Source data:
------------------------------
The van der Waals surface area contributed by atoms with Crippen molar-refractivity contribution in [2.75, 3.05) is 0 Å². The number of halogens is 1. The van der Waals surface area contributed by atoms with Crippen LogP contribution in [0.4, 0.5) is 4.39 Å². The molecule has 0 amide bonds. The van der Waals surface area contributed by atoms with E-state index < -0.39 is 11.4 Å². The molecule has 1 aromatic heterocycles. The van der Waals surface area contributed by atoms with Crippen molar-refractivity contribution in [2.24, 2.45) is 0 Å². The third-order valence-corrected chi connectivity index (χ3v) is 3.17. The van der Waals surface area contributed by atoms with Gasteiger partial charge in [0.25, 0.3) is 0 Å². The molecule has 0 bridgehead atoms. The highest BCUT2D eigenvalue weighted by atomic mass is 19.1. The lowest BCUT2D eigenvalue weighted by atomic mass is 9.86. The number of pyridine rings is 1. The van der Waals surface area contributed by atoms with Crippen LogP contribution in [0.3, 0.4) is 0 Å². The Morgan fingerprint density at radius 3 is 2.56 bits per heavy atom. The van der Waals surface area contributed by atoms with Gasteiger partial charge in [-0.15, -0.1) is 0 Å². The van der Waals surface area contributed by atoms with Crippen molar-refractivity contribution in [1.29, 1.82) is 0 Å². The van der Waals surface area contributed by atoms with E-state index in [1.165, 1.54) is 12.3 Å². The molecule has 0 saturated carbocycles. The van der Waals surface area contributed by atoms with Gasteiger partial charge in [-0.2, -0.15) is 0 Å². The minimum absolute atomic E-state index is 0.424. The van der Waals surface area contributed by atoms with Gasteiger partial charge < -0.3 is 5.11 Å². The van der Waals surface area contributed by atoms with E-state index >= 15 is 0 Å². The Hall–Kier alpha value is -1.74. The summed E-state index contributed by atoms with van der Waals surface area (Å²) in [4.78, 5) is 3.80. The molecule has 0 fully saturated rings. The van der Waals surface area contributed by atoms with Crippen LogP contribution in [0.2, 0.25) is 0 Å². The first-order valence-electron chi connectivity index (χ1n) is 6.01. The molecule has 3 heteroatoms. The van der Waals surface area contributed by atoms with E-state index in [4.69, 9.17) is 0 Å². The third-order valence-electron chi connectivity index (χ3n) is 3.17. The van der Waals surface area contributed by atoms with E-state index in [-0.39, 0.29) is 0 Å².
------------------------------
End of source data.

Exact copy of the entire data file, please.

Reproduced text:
The van der Waals surface area contributed by atoms with Crippen molar-refractivity contribution in [2.75, 3.05) is 0 Å². The number of halogens is 1. The van der Waals surface area contributed by atoms with Crippen LogP contribution in [0.4, 0.5) is 4.39 Å². The molecule has 0 amide bonds. The van der Waals surface area contributed by atoms with E-state index < -0.39 is 11.4 Å². The molecule has 1 aromatic heterocycles. The van der Waals surface area contributed by atoms with Crippen molar-refractivity contribution in [2.24, 2.45) is 0 Å². The third-order valence-corrected chi connectivity index (χ3v) is 3.17. The van der Waals surface area contributed by atoms with Gasteiger partial charge in [0.25, 0.3) is 0 Å². The molecule has 0 bridgehead atoms. The highest BCUT2D eigenvalue weighted by atomic mass is 19.1. The lowest BCUT2D eigenvalue weighted by atomic mass is 9.86. The number of pyridine rings is 1. The van der Waals surface area contributed by atoms with Crippen LogP contribution in [0.3, 0.4) is 0 Å². The Morgan fingerprint density at radius 3 is 2.56 bits per heavy atom. The van der Waals surface area contributed by atoms with Gasteiger partial charge in [-0.15, -0.1) is 0 Å². The van der Waals surface area contributed by atoms with Crippen molar-refractivity contribution in [1.29, 1.82) is 0 Å². The van der Waals surface area contributed by atoms with E-state index in [1.165, 1.54) is 12.3 Å². The molecule has 0 saturated carbocycles. The van der Waals surface area contributed by atoms with Gasteiger partial charge in [-0.2, -0.15) is 0 Å². The minimum absolute atomic E-state index is 0.424. The van der Waals surface area contributed by atoms with Gasteiger partial charge < -0.3 is 5.11 Å². The van der Waals surface area contributed by atoms with E-state index >= 15 is 0 Å². The Hall–Kier alpha value is -1.74. The summed E-state index contributed by atoms with van der Waals surface area (Å²) in [4.78, 5) is 3.80. The molecule has 0 fully saturated rings. The van der Waals surface area contributed by atoms with Crippen LogP contribution in [0.2, 0.25) is 0 Å². The first-order valence-electron chi connectivity index (χ1n) is 6.01. The molecule has 3 heteroatoms. The van der Waals surface area contributed by atoms with E-state index in [4.69, 9.17) is 0 Å². The third-order valence-electron chi connectivity index (χ3n) is 3.17. The van der Waals surface area contributed by atoms with E-state index in [-0.39, 0.29) is 0 Å².